AEW Dynamite ratings so far in 2022 compared to 2021, and how much viewership downturn coincides with Punk’s absence

By Wade Keller, PWTorch editor

AEW Dynamite analysis
Young Bucks (photo credit AEW)

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AEW Dynamite this week drew 870,000 live and same-night viewers on cable TV (including traditional cable and broadband streaming services that carry TBS). It’s the third straight week Dynamite has drawn under 900,000 viewers. Last year during this same period, Dynamite dropped below 900,o00 viewers three straight weeks also.

In November, Dynamite averaged 882,000 viewers. That is down from an average of 1,006,000 viewers in October (excluding the Dynamite that aired on Tuesday instead of Wednesday) and 1,060,000 viewers in September.

Last November, Dynamite averaged 918,000 viewers. So they are down 36,000 viewers (3.9 percent) this year compared to last year.

The average viewership for all of September, October, and November this year was 955,000. Last year, the same 13 week period averaged 995,000 viewers. So Dynamite is down 40,000 viewers (4.0 percent) compared to last year in the same 13 week period.

For the year-to-date comparison, Dynamite is averaging 960,000 viewers through 11 months. The same 11 months last year, Dynamite averaged 887,000 viewers.

Q1 2022: 1,000,000
Q1 2021: 775,000

Q2 2022: 916,000
Q2 2021: 793,000

Q3 2022: 999,000
Q3 2021: 1,104,000

Oct/Nov 2022: 909,000
Oct/Nov 2021: 871,000

What this boils down to is that Dynamite viewership is up this year compared to last year after 11 months by 73,000 viewers (8.2 percent), but down in 2022 compared to 2021 in the second half of the year so far (971,000 to 1,008,000) after being up the first six months of 2022 compared to 2021 (958K vs. 784K).

More specifically, November was down compared to last year (882K vs. 918K), while October was up (943K to 924K), September was down (1.06 million vs. 1.19 million), and August was down (987K vs. 1.057K).

So far in 2022 in terms of monthly averages, Dynamite beat 2021 averages five out of the first six months. The second half of 2022, Dynamite beat 2021 averages only one out of five months (and that one increase was largely due to being moved out of the timeslot one less time this year compared to last year).

AEW got a boost at the end of August 2021 with the signings of several major names, most prominently C.M. Punk. That gave them momentum going in early 2022 which has since dissipated in the second half of 2022, which coincides with Adam Cole and Punk not being part of Dynamite the last three months. Punk was barely part of Dynamite the prior three months (when he was out injured during the summer before briefly returning and then getting injured again).

The downturn in Dynamite ratings in 2022 compared to 2021 tends to closely parallel the absence of C.M. Punk from the show.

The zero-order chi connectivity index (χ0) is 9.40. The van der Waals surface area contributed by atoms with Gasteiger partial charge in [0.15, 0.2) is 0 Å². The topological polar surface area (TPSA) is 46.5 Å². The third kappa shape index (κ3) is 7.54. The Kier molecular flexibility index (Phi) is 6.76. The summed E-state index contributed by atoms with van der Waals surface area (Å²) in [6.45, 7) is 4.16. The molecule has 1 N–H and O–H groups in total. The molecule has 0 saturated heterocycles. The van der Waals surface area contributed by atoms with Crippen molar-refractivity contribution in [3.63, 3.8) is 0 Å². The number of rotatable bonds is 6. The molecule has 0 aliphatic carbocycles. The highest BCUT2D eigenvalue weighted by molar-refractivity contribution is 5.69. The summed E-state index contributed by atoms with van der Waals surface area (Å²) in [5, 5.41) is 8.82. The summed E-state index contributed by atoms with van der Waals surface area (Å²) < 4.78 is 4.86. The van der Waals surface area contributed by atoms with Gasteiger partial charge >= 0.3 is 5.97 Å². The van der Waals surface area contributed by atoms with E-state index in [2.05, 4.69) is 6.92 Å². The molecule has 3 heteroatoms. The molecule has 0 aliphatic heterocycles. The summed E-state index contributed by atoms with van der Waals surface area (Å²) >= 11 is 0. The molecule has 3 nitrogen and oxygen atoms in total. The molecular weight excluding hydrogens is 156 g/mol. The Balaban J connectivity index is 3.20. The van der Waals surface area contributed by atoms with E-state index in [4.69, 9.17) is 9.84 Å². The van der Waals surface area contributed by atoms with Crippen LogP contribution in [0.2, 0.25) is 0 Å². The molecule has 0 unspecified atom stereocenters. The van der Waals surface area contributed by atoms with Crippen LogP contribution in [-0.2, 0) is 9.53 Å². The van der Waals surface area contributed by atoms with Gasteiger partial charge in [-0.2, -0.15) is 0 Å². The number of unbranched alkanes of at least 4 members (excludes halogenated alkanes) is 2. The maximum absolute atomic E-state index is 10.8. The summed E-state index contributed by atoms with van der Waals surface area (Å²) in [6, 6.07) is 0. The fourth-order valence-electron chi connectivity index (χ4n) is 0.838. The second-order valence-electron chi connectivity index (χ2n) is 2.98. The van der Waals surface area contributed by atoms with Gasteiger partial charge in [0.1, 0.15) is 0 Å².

The trajectory isn’t good no matter how it’s framed or spun, but that said, having lost Punk and Cole this fall, they were only down 36,000 viewers on average in November this year compared to last year.

From a ratings standpoint, which reflects the percent of homes with TBS who are watching Dynamite, the 2022 average through 11 months is 0.68. Through the same 11 months last year, the average rating was 0.59.

Looking at the last 13 weeks, the average rating this year is 0.70 compared to 0.62 last year.

So AEW is drawing a higher percentage of available viewers in those two key ratings periods compared to last year, regardless of viewership dropping off.

In the 18-49 demo, the last 13 weeks have averaged a 0.32 rating. The same 13 week period last year averaged 0.37. So in the key demo that counts the most to TV partners, they are down the last 13 weeks compared to last year by 14 percent.

Looking at the 18-49 demo the last 26 weeks, Dynamite has averaged 0.32 compared to 0.36 during the same period last year.

So again, there’s a lot of mixed signals that can point toward steadiness, a decline or an increase depending on what metric is being looked at. Total viewership is important to drawing PPV buys and selling live event tickets, as those viewers are more likely to support AEW in those ways than fans merely watching online clips of social media posts. The 18-49 ratings demo is what TV partners use to sell commercials to advertisers. Both of those numbers are town lately compared to a year ago and earlier this year.

In terms of the best number to evaluate interest in the product, the overall rating is best because it’s a percentage of homes with TBS who choose to watch, and that number is up the last 13 and 26 weeks compared to a year ago. That mitigates some concern regarding talent being missing or booking quality.

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